The renewable energy infrastructure sector – although still in its early stages – has gained momentum, in part thanks to the EU’s objective of achieving 30% renewable energy in overall consumption by 2030.
The installed capacity of renewable energy infrastructure (or how many megawatts can be produced) is expected to double over the next ten years.
“Even though [there is] a tremendous amount of capacity already installed, in the grand scheme of things, looking at the next 20 or 30 years, the sector is still in its infancy. We’re a toddler at this point,” says Christine Brockwell, head of partnerships and portfolio management at Aquila Capital – a firm specialising in renewables and green logistics.
To make a viable investment, among other factors, Brockwell looks for resource-rich countries – places where wind, solar or hydro is strong and steady.
Since its inception in 2019, the Aquila European Renewables Income Fund (AERIF) has invested in a number of windfarms, notably in the Nordics.
In March last year, it increased investment in Denmark’s Svindbaek Vindkraft HoldCo ApS, spending about €13 million on three additional turbines for the facility.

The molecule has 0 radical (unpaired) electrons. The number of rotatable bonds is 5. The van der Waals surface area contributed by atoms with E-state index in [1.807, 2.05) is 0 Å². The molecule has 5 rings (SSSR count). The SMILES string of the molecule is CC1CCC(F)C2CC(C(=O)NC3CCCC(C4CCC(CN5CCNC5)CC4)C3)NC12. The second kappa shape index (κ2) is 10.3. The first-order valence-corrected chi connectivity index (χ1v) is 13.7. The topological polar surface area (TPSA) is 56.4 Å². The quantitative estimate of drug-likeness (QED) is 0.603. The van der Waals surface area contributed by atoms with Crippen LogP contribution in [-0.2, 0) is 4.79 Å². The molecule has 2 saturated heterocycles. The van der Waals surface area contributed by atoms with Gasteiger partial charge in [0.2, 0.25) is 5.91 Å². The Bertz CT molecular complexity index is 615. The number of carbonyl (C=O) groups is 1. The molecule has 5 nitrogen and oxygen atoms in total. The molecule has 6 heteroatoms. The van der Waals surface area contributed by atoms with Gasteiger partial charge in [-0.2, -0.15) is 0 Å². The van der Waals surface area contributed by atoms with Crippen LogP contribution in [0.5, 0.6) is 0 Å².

The wind turbines help to reduce annual carbon dioxide emissions by more than 6,500 tons, according to the firm, while providing 9.6 megawatts of power.
Over the course of Svindbaek II’s projected 25-year lifetime, the assets are expected to save nearly 150,000 tonnes of CO2, says Brockwell.
But despite the obvious benefits, there will always be friction when it comes to renewable energy infrastructure and technology. Not everyone is a fan of wind turbines’ effect on their local landscape.
“There are two sides of a coin. Everyone loves wind energy, but there is a ‘not in my backyard’ mentality in certain regions,” says Brockwell. “We strive to be good citizens and host community events for the windfarms, but in the end it’s the original planning commission that needs to understand their constituents needs.”
In the name of community spirit, Aquila Capital recently set up a temporary ski slope at a co-owned asset in Norway and hosted a dinner party at the end of the day.
Read more about sustainability in real estate investment here: Real estate: First-time buyers
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